The state of clinical development for tissue engineering of less complex parts of the body is far advanced beyond organ engineering. Organs like hearts, livers, and lungs are far more structurally diverse than, say, a trachea, and thus an acceptable biological substitute trachea is easier to build - well within the capabilities of today's laboratories. That translates into faster progress towards broader availability in the clinic:
Since 2008, eight patients have been given a new chance at life when surgeons replaced their badly damaged tracheas with man-made versions. This highly experimental technology is now moving from research labs to a manufacturing facility as a Boston-area company prepares to produce the scaffolds for growing the synthetic organs on a large scale.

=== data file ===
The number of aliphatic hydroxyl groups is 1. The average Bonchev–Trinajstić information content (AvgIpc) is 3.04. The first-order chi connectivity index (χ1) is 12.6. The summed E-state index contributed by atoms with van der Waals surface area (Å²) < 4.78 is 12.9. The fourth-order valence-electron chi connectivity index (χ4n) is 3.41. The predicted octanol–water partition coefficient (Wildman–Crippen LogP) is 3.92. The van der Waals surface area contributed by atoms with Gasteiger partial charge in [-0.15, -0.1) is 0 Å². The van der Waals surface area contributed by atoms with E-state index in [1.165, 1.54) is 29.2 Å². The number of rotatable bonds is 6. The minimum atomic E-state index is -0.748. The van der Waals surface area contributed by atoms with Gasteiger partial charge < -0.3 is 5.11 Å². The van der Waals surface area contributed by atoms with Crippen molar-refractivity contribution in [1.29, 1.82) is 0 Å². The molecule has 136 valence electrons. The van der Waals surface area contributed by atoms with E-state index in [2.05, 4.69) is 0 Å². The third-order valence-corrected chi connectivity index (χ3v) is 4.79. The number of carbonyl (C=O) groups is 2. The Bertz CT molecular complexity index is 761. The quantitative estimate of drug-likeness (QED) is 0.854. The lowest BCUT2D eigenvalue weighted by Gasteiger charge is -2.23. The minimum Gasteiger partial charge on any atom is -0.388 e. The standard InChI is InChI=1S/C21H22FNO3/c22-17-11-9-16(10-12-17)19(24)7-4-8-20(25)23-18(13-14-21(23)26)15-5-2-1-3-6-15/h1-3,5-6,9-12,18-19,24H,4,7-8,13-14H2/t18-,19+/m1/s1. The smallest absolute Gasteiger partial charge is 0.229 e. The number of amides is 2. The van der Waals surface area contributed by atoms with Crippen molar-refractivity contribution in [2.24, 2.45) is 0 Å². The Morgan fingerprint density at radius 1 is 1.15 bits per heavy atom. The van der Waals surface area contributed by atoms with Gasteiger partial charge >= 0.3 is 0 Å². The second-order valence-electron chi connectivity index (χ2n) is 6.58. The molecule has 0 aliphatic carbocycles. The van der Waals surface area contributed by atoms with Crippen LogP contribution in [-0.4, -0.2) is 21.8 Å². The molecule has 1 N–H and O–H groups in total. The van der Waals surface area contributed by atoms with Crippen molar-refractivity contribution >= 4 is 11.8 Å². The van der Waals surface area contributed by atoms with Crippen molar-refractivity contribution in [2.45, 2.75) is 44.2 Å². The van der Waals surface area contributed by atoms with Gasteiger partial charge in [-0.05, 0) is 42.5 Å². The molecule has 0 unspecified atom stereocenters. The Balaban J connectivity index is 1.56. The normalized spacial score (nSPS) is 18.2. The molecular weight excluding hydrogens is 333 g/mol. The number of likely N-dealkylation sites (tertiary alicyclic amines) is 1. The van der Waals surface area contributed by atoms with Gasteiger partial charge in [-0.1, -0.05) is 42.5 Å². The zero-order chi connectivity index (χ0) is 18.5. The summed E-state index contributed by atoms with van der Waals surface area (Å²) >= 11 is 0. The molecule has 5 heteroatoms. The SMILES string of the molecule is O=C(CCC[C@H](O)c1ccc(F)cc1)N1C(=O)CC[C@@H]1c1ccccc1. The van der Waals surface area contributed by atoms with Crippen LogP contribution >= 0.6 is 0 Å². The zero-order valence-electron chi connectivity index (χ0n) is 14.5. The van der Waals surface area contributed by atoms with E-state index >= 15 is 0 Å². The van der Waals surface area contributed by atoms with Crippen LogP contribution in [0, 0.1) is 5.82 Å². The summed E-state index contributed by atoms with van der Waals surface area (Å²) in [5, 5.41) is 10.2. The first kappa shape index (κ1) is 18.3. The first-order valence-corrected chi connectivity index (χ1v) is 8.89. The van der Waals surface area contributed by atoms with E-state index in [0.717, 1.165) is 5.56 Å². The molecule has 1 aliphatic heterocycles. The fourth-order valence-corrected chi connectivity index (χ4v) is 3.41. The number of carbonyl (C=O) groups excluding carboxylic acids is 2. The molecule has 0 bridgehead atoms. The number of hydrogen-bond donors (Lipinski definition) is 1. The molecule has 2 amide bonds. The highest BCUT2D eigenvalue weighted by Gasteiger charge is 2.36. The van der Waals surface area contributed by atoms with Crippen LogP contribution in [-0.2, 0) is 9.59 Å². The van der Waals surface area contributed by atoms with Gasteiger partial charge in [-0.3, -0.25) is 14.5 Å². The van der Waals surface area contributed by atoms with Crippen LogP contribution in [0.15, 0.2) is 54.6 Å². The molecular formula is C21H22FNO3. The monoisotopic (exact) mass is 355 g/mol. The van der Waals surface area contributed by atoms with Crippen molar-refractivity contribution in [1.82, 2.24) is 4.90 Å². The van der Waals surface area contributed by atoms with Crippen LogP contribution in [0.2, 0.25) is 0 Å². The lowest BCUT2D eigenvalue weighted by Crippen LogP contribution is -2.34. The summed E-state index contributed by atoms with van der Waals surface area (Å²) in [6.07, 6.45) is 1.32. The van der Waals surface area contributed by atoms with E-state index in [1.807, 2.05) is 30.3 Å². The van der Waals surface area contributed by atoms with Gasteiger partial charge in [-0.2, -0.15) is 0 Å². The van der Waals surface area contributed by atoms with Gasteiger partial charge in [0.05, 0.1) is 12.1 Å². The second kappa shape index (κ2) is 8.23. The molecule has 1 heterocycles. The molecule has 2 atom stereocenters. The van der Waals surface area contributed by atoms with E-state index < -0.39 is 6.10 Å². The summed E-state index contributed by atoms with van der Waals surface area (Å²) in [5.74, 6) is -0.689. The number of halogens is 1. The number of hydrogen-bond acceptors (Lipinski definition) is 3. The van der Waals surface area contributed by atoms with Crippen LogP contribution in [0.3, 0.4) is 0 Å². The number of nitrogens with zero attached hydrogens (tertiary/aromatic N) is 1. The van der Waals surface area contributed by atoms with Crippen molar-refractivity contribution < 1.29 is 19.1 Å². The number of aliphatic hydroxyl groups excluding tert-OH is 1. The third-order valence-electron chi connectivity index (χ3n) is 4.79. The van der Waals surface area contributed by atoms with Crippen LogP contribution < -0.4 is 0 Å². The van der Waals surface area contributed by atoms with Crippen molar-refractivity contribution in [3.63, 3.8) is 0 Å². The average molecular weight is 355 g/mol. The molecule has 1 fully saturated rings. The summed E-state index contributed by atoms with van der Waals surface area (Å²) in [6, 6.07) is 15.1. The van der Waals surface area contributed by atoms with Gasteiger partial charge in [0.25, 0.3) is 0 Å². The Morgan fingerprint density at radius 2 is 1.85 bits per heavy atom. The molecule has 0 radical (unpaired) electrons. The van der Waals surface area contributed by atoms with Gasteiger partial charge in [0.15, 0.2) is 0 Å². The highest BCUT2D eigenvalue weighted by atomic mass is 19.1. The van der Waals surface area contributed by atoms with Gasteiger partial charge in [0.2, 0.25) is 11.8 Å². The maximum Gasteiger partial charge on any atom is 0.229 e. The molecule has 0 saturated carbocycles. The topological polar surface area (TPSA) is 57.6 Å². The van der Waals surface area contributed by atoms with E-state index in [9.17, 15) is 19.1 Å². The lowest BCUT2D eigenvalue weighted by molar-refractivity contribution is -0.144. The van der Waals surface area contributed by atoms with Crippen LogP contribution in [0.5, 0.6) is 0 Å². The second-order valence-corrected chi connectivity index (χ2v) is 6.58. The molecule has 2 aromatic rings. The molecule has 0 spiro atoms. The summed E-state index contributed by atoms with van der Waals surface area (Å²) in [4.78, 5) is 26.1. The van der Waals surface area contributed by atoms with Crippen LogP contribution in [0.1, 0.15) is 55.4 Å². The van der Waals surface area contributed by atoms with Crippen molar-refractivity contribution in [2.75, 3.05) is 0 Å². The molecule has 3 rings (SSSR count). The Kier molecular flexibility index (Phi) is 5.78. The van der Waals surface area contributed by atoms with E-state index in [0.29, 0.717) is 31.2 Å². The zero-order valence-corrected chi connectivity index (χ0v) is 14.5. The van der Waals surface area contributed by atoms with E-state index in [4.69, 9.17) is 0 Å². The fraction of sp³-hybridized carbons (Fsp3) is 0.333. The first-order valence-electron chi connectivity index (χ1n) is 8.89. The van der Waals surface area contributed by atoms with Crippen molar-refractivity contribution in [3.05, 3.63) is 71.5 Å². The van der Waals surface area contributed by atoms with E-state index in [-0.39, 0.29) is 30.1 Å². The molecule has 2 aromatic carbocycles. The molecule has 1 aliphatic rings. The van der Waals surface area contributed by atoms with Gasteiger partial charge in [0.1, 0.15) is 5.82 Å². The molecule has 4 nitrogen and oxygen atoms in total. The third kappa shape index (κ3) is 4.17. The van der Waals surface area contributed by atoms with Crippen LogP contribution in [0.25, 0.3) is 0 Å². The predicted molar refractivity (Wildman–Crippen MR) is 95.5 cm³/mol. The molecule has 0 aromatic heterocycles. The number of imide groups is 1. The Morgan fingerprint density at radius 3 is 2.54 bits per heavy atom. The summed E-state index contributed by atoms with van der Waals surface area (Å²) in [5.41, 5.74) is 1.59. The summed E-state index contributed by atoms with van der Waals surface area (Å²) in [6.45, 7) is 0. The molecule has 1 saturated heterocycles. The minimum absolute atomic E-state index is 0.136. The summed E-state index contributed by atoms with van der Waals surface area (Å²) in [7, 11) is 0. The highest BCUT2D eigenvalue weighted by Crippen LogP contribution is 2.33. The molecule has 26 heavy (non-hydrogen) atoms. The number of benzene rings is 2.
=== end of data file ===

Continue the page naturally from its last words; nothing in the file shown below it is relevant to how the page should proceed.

Harvard Apparatus Regenerative Technology, or HART, is testing its synthetic trachea system in Russia and has plans for similar tests in the European Union this year. The company is working with the U.S. Food and Drug Administration to set up a trial in the United States as well. The synthetic windpipes are made by growing a patient's own stem cells on a lab-made scaffold. In the future, this technique could be adapted to create other organs, such as a replacement esophagus, heart valve, or kidney.
HART creates the scaffolds by spinning fibers about a hundredth of the width of a human hair into a tube that is made to fit each patient. Stem cells taken from a patient's bone marrow are then "rained down over the top of the scaffold, much like a chicken in a rotisserie." The cells grow on the scaffolds in a specialized rotating incubator for about two days before they are transplanted. About five days after the transplant, new cell types appear on the organ, including important cells that line the inner surface and help move mucous from the lungs by coughing. Eventually, blood vessels grow into the synthetic organ.